This week's book giveaway is in the OCAJP 8 forum. We're giving away four copies of OCA Java SE 8 Programmer I Study Guide and have Edward Finegan & Robert Liguori on-line! See this thread for details.
Hi all. I have developed a web application and its all up and running! Now its time that I should host it! But its a hospital management system and they dont want it to be hosted on the web. So what can I do like can I host that application by placing a server inside the hospital and hosting that application onto it. By installing required frameworks, JVMs, JDKs etc in to it? or what would you suggest.!!
Being a hospital, they will be very careful about what gets installed on their network. Start by talking to the network admin about what your app needs, and he can tell you what they have, and how best to accommodate that web app. I would be surprised if they let you near their infrastructure, definitely not without close supervision.
You don't actually want to host the webapp on "localhost". All you really want to do is host it on the intranet instead of the Internet.
The main difference between intranet hosting and Internet hosting is whether or not client outside your local network can communicate with the server.
There are several blocks of private IP addresses available for internal networking use, such as the 10.x.x.x block and the 192.168.x.x block. Typically an intranet will assign addresses in these blocks using a DHCP server, which can be a stand-alone computer or router. Your webapp server would typically live at one of those assigned addresses. For extra security, it should be firewalled to prevent access to it from outside the LAN.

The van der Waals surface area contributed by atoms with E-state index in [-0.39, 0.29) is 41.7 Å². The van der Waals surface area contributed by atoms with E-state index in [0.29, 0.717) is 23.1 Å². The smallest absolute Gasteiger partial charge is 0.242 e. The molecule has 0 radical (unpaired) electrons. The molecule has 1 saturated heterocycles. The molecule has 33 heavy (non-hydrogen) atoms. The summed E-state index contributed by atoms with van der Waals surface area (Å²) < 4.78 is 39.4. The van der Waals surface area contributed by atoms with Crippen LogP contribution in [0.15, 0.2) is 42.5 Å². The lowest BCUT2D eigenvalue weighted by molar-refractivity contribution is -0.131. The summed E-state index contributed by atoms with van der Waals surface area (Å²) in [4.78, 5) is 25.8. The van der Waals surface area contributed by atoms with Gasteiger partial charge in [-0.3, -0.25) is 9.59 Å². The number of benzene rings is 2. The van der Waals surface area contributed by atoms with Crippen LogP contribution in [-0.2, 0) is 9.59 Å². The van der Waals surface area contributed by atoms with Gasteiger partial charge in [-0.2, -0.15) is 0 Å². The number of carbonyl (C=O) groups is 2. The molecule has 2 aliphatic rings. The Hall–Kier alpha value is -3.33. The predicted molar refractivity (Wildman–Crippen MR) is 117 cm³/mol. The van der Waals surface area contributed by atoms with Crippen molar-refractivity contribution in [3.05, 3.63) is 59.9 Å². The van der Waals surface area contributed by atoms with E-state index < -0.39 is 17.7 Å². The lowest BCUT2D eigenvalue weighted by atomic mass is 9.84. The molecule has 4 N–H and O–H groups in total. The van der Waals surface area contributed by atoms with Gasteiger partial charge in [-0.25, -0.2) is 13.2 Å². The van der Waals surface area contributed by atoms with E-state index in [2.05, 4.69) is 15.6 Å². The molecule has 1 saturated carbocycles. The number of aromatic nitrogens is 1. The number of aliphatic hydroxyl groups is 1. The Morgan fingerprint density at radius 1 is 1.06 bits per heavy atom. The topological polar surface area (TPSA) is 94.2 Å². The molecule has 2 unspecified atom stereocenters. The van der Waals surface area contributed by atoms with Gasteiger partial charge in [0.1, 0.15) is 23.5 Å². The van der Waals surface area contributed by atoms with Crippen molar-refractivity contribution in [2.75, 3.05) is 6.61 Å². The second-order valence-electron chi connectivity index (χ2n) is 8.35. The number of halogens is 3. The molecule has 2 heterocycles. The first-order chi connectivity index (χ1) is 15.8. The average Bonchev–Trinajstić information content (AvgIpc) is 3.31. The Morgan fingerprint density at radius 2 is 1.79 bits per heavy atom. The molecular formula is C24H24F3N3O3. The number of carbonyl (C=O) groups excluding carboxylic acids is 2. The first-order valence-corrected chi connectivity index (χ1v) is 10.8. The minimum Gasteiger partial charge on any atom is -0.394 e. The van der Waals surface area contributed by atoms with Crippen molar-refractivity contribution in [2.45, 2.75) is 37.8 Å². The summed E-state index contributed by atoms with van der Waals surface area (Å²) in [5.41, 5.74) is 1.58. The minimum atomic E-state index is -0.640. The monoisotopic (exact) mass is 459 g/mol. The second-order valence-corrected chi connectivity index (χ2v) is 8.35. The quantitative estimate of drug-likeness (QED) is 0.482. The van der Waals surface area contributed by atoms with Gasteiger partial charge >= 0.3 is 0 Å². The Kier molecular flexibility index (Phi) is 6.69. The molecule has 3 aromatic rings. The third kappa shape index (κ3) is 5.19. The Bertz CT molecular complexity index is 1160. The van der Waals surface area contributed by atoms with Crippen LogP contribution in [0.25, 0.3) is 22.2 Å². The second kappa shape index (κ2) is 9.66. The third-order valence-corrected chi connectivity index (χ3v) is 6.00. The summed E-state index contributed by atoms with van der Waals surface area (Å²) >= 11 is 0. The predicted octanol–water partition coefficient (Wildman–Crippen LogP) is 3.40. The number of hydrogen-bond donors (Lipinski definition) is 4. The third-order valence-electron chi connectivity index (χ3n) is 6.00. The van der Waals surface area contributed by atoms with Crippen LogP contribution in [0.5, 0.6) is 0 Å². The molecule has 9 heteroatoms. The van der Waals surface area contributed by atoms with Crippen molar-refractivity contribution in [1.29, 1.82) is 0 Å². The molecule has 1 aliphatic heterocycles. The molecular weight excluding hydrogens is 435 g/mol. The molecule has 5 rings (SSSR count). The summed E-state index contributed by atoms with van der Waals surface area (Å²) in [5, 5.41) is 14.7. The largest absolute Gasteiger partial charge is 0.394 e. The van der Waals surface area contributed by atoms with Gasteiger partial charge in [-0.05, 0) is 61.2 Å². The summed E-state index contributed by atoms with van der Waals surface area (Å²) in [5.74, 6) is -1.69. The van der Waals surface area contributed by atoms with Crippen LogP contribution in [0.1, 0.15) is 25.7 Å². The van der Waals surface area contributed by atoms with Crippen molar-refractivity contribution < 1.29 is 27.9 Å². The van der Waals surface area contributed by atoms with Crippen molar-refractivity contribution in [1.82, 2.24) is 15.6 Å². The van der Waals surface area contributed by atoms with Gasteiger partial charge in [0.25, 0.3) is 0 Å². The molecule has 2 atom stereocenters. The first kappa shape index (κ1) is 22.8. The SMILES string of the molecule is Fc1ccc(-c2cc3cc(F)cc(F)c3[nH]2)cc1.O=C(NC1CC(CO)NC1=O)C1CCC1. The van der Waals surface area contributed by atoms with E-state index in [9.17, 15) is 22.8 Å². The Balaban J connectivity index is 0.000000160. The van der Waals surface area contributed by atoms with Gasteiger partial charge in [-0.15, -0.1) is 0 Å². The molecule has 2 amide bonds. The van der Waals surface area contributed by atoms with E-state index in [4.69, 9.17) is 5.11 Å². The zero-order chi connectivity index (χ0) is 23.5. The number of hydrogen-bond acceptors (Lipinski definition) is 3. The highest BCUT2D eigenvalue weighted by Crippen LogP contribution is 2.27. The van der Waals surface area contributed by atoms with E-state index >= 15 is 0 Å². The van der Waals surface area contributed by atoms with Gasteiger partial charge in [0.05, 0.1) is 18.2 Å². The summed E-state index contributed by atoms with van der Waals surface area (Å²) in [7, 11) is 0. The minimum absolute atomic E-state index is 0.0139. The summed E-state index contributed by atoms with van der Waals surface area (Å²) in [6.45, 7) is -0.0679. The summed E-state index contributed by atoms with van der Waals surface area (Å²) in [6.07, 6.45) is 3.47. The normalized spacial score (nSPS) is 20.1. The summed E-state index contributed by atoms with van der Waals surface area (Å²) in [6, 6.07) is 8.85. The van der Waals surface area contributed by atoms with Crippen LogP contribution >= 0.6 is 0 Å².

When you are using a dedicated server, it is usually inconvenient for that server's IP address to be randomly set the way that basic DHCP does. And it is also inconvenient for users to have to remember an IP address for URLs. DHCP has a provision for permanently assigning a fixed IP address to a specific machine (based on its MAC address). Use of a Domain Name Server (DNS) that defines a symbolic hostname and pairs it with that address will allow users to use the hostname in request URLs directed to that server.
An IDE is no substitute for an Intelligent Developer.